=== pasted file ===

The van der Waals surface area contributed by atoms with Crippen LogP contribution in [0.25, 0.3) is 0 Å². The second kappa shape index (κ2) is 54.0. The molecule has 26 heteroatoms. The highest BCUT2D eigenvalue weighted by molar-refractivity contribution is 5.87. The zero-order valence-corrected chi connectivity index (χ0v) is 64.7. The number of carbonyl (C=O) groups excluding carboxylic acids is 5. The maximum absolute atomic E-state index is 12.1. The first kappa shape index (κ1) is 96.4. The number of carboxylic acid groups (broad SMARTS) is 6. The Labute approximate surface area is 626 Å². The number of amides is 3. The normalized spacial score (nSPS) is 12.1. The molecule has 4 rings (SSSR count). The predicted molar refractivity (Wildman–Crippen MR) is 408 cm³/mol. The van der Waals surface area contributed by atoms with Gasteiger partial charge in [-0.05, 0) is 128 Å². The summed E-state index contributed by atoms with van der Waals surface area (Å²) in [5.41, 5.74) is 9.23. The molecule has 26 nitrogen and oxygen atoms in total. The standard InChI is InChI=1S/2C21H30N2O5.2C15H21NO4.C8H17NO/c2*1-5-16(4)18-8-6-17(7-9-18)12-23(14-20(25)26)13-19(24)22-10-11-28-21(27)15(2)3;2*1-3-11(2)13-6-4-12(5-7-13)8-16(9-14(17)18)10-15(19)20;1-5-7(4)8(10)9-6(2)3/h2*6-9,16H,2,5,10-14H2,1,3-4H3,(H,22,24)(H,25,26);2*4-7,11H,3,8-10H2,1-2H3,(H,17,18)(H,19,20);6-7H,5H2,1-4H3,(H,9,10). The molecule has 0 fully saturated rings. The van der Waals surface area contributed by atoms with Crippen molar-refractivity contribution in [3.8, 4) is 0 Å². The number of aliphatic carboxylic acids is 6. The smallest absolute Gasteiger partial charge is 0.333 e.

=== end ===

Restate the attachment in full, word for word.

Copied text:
The van der Waals surface area contributed by atoms with Crippen LogP contribution in [0.25, 0.3) is 0 Å². The second kappa shape index (κ2) is 54.0. The molecule has 26 heteroatoms. The highest BCUT2D eigenvalue weighted by molar-refractivity contribution is 5.87. The zero-order valence-corrected chi connectivity index (χ0v) is 64.7. The number of carbonyl (C=O) groups excluding carboxylic acids is 5. The maximum absolute atomic E-state index is 12.1. The first kappa shape index (κ1) is 96.4. The number of carboxylic acid groups (broad SMARTS) is 6. The Labute approximate surface area is 626 Å². The number of amides is 3. The normalized spacial score (nSPS) is 12.1. The molecule has 4 rings (SSSR count). The predicted molar refractivity (Wildman–Crippen MR) is 408 cm³/mol. The van der Waals surface area contributed by atoms with Gasteiger partial charge in [-0.05, 0) is 128 Å². The summed E-state index contributed by atoms with van der Waals surface area (Å²) in [5.41, 5.74) is 9.23. The molecule has 26 nitrogen and oxygen atoms in total. The standard InChI is InChI=1S/2C21H30N2O5.2C15H21NO4.C8H17NO/c2*1-5-16(4)18-8-6-17(7-9-18)12-23(14-20(25)26)13-19(24)22-10-11-28-21(27)15(2)3;2*1-3-11(2)13-6-4-12(5-7-13)8-16(9-14(17)18)10-15(19)20;1-5-7(4)8(10)9-6(2)3/h2*6-9,16H,2,5,10-14H2,1,3-4H3,(H,22,24)(H,25,26);2*4-7,11H,3,8-10H2,1-2H3,(H,17,18)(H,19,20);6-7H,5H2,1-4H3,(H,9,10). The molecule has 0 fully saturated rings. The van der Waals surface area contributed by atoms with Crippen molar-refractivity contribution in [3.8, 4) is 0 Å². The number of aliphatic carboxylic acids is 6. The smallest absolute Gasteiger partial charge is 0.333 e.